Most people outside the Eurozone know Eurovision from Will Ferrell’s 2020 hit comedy Eurovision: The Story of Fire Saga. However, only some know it is an annual, spectacular mashup of Miss Universe and the Got Talent franchise. The Eurovision Song Contest is a cultural force in the region and has led to some pretty big legacies—it’s these names that will make the contest a lot more familiar to you.
It was the launchpad of Celine Dion’s international singing career (1988) and Abba’s song Waterloo (1974).
And remember those headlines about Conchita Wurst, the bearded singer with Dyson-ad curls? Yup, that was Eurovision.
So, if the topic of this blog post seemed unfamiliar to you at first glance, you might be surprised at the significance of this contest. Whoever you are and wherever you’re from, there’s much more to Eurovision to discover and appreciate. (Seriously, the Aussies love it!)
History of the Eurovision Song Contest
The Eurovision Song Contest was a pioneering production in the mid-1950s—one of the first broadcasts made for multiple countries, beating the Olympics by eight years! But why did it start? Some say that a divided Europe needed something to rally around after WW2. Most European countries began establishing television services then, and the Eurovision Network needed affordable production and exchange of television programs. They found their muse in Italian broadcasts of the ‘Sanremo Italian Song Festival’ and the ‘Venice International Song Festival’ and officially established the Eurovision Song Contest in 1956.
Initially, participating artists happily complied with the contest rules: to sing in their home tongue. But, as the booming rock revolution began rollin’ in from the other side of the Atlantic, contestants imagined a more universal (English) song would resonate with juries. Thus, the fine art of the gibberish English hook was born! It is to this cultural moment that we owe a debt of gratitude for masterpieces like “Diggi-loo Diggi-ley”, ”Boom Bang A Bang” and “La La La”.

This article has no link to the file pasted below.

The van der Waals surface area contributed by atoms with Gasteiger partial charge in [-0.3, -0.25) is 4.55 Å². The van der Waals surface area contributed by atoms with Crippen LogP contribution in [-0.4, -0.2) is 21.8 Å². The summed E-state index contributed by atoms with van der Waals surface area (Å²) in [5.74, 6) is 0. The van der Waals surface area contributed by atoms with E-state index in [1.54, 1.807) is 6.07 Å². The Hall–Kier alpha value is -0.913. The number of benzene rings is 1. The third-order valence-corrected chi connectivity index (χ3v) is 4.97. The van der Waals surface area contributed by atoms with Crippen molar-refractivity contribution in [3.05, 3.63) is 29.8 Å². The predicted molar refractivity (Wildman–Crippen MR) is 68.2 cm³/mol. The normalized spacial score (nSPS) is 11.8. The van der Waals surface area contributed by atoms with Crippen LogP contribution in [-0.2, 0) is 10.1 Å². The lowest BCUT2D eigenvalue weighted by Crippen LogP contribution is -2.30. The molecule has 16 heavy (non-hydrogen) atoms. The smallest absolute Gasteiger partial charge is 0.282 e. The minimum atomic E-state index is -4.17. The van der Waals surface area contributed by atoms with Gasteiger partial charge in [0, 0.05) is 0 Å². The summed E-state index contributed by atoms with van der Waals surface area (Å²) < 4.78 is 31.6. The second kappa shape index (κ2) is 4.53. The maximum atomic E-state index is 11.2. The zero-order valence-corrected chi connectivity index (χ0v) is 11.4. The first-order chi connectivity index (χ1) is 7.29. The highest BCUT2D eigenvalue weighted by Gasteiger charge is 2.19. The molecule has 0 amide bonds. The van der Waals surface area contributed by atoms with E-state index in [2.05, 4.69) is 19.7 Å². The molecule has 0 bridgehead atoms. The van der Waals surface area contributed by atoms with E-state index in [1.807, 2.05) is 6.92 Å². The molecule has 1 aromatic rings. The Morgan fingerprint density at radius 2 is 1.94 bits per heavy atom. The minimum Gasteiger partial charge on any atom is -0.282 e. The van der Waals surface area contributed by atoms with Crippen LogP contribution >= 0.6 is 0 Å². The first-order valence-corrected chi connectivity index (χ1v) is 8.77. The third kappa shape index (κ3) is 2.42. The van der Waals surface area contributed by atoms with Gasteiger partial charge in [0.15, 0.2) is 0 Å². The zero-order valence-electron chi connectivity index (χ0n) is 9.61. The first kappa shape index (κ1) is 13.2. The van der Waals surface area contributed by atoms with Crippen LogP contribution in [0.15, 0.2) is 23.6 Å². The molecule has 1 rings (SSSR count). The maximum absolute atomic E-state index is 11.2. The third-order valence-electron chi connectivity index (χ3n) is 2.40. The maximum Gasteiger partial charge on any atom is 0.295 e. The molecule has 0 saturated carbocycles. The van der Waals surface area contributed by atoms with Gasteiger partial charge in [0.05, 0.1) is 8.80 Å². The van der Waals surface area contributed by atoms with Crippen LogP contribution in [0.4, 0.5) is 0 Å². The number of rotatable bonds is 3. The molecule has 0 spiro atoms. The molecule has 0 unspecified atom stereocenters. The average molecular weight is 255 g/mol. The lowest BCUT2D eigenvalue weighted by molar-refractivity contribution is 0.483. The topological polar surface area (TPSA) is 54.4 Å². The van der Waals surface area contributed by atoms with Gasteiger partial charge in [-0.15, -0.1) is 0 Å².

Last year, however, things came full circle in triumphant patriotic display. Kalush Orchestra triumphed with the Ukrainian song ‘Stefania’ featuring traditional woodwind instruments, giving the country a popular wartime social media soundtrack. Although Ukraine won the right to host the following contest, Liverpool will host it in 2023 due to continued war.
How It Works
First, each country votes for which song will represent them at Eurovision. How this happens differs from country to country. Then things get a bit more complicated. Some countries automatically qualify for the final. These include the host country and the “Big Five” financial backers, which include France, Germany, Italy, Spain, and the U.K.
The remaining participants battle out in one of two semifinals. The ten countries with the most votes in each semifinal move on to the finals. Here, all 26 countries perform for three minutes, and the entire continent votes alongside professional juries for each country. National “ambassadors” then read out who each country gave their votes to, and their top 10 receive points in amounts descending from 12 points to 1. Jury points differ in that they award 10 points to their top performer.
Winners earn their country hosting privileges the following year, and of course, a shiny trophy.
Fun Fact – Europe has 44 countries, but the EBU has broadcast stations from 56 countries, including Australia, Azerbaijan, and Israel. These nations join in the fun.
Oh, the Performances!
Expect things to get a bit nuts, from dancing Russian grandmas with skin that is real to Finnish monster bands with skin that is not. Anything goes, as long as it’s highly entertaining and not political. Bonus points go to soulful camera stares and unknown heritage instruments spelled with a series of umlauts. Take a look at some of the most incredible talents below.
Eurovision Soundalike Music
The Eurovision Song Contest heavily features rock and Europop. But what is Europop? It is a form of popular music for general European listening. The genre’s big hits are built around distinct regional roots, and these tracks usually find new audiences by crossing dance floors from nation to nation. They lack the jazz and blues foundation heard in the U.S., giving the genre a distinctive quality. Curious to hear more? Listen to our collection packed with royalty-free Eurovision soundalike music here.
Are you ready for more? Check out our Editorial partners, including AssociatedNews and Reuters, for editorial and archival content from previous years! It’s just another reminder that Pond5 offers the world’s most extensive editorial and archival footage selection. You can also visit Pond5 Playlist for an even deeper dive into the spectacle.